I’ve said before that for those only interested in the larger story of The Blacklist, all a viewer truly needs to watch are the opening and closing moments of each episode. Best case scenario, The Blacklist will tie the person-of-the-week into the larger story or at least give us an interesting criminal to follow for an hour. What “The Major” does is seemingly attempt to prove my point, that an entire episode can have basically nothing in it besides the opening and closing moments, with nothing at all worthwhile in between.
“The Major” starts out with such promise too! We see a young Tom, being pursued by a man known as The Major, who recruits young kids who have special abilities to help them become anything. Their limo meeting seems like The Major is getting ready to recruit Tom to the X-Men or take him to Hogwarts, but instead The Major runs a finishing school for kids with superior intelligence, sociopathic tendencies and turns them into his own personal machines. This is what happened to Tom, that is until he became emotionally entangled with Liz.
Pretty strong beginning, huh? Are we going to learn more about Tom who is now undercover in Germany and covered in swastika tattoos? Not really. Instead, “The Major” ends up turning into a clip show. With Liz in court for the murder of Lieutenant Eugene Aimes, she must explain the show’s entire history to the judge in his chambers, or the entire Blacklist operation will be shut down, if it becomes public knowledge in court.
In this hour, Liz literally begins at the pilot episode and attempts to lay down all of the information we’ve learned so far. Not so surprising, when you state everything that has happened on this show, it starts to sound ridiculous—so ridiculous that the judge barely believes it. In fact, it all seems pretty stupid. This judge might be my favorite character, since he seems to be my surrogate, created for the show, complaining about how none of this makes sense and how silly it all is to believe.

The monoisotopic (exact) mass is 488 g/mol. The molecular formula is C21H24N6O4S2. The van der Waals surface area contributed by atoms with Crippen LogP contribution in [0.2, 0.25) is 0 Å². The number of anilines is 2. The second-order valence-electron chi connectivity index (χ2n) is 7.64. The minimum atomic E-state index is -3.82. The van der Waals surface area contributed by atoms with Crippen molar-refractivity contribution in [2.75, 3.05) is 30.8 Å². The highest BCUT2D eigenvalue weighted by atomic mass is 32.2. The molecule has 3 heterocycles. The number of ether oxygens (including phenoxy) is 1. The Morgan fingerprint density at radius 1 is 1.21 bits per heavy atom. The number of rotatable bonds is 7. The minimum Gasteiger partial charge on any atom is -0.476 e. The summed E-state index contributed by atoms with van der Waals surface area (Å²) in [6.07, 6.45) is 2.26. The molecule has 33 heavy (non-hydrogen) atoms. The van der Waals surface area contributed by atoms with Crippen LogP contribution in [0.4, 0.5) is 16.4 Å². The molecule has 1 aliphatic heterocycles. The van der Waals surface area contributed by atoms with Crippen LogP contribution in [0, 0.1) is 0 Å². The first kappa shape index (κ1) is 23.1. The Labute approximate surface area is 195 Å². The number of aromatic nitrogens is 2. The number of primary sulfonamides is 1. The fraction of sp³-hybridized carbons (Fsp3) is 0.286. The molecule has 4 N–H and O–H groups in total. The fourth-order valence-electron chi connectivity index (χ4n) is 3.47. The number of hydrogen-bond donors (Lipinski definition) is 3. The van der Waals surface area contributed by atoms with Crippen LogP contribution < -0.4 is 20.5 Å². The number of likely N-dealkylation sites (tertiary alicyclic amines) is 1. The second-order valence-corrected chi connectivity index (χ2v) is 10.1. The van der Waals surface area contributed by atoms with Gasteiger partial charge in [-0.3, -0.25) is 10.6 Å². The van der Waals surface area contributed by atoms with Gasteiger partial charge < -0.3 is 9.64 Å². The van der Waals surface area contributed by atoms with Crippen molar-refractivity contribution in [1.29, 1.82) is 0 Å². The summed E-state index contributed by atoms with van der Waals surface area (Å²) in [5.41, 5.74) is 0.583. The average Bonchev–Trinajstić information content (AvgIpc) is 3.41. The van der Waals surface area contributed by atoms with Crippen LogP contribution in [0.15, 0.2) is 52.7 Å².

There are really only two reasons for a clip show like this: 1.) they’ve got episodes to burn and don’t know how they’re going to fill up the time, or 2.) they want to catch up new viewers with what they’ve missed in the past. “The Major” feels like both are at play. The show has continued to remain indecisive, rarely making any choices and often leaving a loophole so they can eventually dig their way out. To be fair, there has also been a steady uptick in viewers since their post-Super Bowl slot, but throwing the story so far into montages and only focusing on selective elements doesn’t really do this show justice. Instead of showing us the hard “facts”—as of right now, that is—we should have also seen all the loose ends and weak decisions to switch things up, if they really want to give the audience a glimpse at what they can look forward to from here on out.
The last few minutes of “The Major” do save the episode from being a complete waste by giving us a few important details. For one, Liz’s prosecutor has found new evidence that he hopes will prove not only that Liz killed Aimes, but now that Liz and Cooper have committed perjury as well. But most important are the episode’s moments with Red, who earlier offhandedly mentioned he had hired Tom to spy on Liz before Berlin had. So now this Liz-Berlin-Tom-Red circle is now even more convoluted than before. Great. However, at the end of the episode, Dembe tells Reddington that yes, he should finally tell Liz the entire truth, rather than being the obnoxious, deceitful, closed off annoyance he’s been for these last two seasons. Hopefully Reddington will take that advice so we can move on to a new, better era of this show.
For the last few episodes, The Blacklist had been surprisingly decent, at least creating interesting villains and giving us a bit more depth on the larger stories. “The Major” hints at great changes to come that could improve everything, yet it does it in an episode that forces us to relive the past mistakes and ridiculousness. The Blacklist should move forward from its past and create a new path for itself, rather than forcing us to remember all these faults in this unfortunate and unnecessary episode.
Ross Bonaime is a D.C.-based freelance writer and regular contributor to Paste. You can follow him on Twitter.